- Allow employers to use nondiscretionary bonuses and incentive payments, including commissions, to count for up to 10% of the standard salary level so long as those bonuses are paid annually;
- Raise the annual compensation requirement for “highly compensated employees” from $100,000 per year to $107,432; and
- Revise the special salary levels for workers in US territories as well as the motion picture industry.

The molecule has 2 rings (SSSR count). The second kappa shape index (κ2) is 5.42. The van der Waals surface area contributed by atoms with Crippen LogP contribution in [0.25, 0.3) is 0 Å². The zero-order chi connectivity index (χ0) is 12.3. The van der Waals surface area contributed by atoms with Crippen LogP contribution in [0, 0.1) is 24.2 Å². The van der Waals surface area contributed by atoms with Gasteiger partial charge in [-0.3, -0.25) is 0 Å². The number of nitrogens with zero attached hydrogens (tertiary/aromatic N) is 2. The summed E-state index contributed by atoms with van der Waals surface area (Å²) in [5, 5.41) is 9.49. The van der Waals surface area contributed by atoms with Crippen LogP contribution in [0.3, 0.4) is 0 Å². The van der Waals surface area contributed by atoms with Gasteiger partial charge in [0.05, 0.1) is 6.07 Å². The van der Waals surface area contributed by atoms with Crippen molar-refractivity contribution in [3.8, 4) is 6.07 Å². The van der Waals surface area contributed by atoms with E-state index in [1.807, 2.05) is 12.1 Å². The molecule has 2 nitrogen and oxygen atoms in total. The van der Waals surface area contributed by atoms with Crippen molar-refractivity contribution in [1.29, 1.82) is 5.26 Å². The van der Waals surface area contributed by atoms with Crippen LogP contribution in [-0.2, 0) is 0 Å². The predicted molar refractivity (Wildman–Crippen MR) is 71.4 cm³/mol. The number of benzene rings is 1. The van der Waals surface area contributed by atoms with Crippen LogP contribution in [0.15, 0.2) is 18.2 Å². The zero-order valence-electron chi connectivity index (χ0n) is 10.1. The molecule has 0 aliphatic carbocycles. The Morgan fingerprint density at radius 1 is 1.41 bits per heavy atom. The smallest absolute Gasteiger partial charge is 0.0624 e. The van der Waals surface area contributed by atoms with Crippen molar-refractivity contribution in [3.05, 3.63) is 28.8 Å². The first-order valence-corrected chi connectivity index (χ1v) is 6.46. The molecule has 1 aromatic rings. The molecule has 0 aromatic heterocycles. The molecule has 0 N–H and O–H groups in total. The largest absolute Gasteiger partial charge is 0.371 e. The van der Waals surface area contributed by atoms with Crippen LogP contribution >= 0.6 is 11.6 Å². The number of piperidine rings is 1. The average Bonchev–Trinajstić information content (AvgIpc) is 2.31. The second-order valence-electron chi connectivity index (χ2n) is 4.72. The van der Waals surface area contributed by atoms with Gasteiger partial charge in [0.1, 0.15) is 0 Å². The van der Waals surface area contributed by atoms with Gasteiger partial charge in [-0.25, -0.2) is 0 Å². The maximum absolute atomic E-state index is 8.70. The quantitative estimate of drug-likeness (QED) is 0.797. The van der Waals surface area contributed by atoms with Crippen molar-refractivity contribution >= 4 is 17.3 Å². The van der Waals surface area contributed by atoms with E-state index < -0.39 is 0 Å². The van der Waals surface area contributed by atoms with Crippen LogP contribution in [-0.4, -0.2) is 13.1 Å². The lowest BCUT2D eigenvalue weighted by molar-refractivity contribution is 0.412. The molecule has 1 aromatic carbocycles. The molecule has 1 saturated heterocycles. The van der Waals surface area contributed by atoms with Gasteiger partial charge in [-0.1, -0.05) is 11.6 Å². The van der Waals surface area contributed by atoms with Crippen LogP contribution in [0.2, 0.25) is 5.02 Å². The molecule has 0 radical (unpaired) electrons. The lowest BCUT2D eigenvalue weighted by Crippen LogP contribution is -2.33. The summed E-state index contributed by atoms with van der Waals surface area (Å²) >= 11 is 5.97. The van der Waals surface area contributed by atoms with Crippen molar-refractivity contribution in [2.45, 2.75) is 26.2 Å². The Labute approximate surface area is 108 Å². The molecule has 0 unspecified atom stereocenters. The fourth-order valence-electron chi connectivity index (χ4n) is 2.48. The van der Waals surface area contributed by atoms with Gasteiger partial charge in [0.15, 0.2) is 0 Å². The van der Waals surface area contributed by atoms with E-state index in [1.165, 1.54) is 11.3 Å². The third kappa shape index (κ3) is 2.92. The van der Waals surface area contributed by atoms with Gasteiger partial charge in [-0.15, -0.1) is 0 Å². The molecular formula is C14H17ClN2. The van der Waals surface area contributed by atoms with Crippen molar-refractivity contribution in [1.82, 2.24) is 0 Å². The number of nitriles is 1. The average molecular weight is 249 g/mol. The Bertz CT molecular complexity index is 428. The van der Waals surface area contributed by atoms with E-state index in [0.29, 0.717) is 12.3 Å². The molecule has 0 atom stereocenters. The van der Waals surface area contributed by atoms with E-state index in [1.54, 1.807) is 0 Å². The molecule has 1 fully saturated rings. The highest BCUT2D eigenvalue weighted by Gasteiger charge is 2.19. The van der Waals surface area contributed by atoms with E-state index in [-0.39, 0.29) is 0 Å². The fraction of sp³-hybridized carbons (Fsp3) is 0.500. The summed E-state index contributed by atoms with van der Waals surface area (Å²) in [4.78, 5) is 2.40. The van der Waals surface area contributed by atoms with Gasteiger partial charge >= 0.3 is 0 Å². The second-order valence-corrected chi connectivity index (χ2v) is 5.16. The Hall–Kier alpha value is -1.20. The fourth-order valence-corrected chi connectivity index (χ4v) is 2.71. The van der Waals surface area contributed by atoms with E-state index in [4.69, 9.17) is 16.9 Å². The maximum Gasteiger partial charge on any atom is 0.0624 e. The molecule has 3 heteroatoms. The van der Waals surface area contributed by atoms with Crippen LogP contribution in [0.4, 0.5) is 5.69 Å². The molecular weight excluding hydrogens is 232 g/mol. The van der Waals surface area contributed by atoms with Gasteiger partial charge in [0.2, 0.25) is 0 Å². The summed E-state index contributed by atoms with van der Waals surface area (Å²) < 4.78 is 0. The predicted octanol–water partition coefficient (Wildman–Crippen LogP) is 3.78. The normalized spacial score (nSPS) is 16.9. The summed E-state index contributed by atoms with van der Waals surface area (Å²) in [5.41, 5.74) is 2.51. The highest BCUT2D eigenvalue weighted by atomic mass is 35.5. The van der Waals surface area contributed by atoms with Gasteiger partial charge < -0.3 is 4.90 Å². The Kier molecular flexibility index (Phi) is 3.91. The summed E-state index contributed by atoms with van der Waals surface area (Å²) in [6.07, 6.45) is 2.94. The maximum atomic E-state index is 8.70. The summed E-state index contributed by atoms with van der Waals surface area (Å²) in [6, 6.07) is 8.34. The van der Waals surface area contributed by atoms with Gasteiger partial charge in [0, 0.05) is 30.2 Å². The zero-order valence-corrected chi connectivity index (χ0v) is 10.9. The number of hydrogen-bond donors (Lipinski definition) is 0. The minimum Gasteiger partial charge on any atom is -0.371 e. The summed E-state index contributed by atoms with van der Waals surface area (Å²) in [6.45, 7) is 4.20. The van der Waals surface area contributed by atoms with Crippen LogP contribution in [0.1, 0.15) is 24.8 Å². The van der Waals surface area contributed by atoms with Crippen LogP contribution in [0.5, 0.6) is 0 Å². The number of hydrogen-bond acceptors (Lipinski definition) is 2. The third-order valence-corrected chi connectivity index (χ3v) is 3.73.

The US Department of Labor (DOL) announced yesterday that it will raise the minimum threshold for mandatory overtime pay under the Fair Labor Standards Act (FLSA) to $35,568 from its current level of $23,660. The new rate will take effect January 1, 2020, and is expected to cover an additional 1.3 million workers who are ineligible under the current overtime rule. To be exempt from overtime under the FLSA, employees must be paid a salary of at least the threshold amount, as well as meet certain duties tests. If either condition is not met, they must be paid for hours worked in excess of 40 in a workweek at one and one-half times their regular hourly rate. In addition to raising the standard salary level for full-time employees, the DOL’s final rule also will: